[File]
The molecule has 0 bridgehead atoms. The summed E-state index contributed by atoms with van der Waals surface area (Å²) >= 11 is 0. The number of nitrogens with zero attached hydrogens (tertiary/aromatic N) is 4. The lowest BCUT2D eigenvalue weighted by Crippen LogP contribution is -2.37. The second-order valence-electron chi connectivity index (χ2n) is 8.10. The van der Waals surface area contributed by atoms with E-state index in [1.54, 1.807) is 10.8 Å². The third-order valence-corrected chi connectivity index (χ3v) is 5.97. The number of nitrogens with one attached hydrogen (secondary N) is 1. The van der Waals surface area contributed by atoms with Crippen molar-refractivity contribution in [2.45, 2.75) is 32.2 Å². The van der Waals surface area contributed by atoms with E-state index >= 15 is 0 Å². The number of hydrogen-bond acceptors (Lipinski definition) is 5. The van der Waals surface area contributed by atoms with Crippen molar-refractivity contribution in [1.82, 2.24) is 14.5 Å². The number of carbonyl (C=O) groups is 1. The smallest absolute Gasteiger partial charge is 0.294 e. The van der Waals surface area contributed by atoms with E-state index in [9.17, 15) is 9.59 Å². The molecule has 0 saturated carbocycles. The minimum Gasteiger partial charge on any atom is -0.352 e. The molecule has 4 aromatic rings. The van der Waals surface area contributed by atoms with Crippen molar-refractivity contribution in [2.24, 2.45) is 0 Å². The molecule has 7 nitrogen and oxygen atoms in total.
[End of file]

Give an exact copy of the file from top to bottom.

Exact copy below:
The molecule has 0 bridgehead atoms. The summed E-state index contributed by atoms with van der Waals surface area (Å²) >= 11 is 0. The number of nitrogens with zero attached hydrogens (tertiary/aromatic N) is 4. The lowest BCUT2D eigenvalue weighted by Crippen LogP contribution is -2.37. The second-order valence-electron chi connectivity index (χ2n) is 8.10. The van der Waals surface area contributed by atoms with E-state index in [1.54, 1.807) is 10.8 Å². The third-order valence-corrected chi connectivity index (χ3v) is 5.97. The number of nitrogens with one attached hydrogen (secondary N) is 1. The van der Waals surface area contributed by atoms with Crippen molar-refractivity contribution in [2.45, 2.75) is 32.2 Å². The van der Waals surface area contributed by atoms with E-state index >= 15 is 0 Å². The number of hydrogen-bond acceptors (Lipinski definition) is 5. The van der Waals surface area contributed by atoms with Crippen molar-refractivity contribution in [1.82, 2.24) is 14.5 Å². The number of carbonyl (C=O) groups is 1. The smallest absolute Gasteiger partial charge is 0.294 e. The van der Waals surface area contributed by atoms with E-state index in [9.17, 15) is 9.59 Å². The molecule has 0 saturated carbocycles. The minimum Gasteiger partial charge on any atom is -0.352 e. The molecule has 4 aromatic rings. The van der Waals surface area contributed by atoms with Crippen molar-refractivity contribution in [2.24, 2.45) is 0 Å². The molecule has 7 nitrogen and oxygen atoms in total.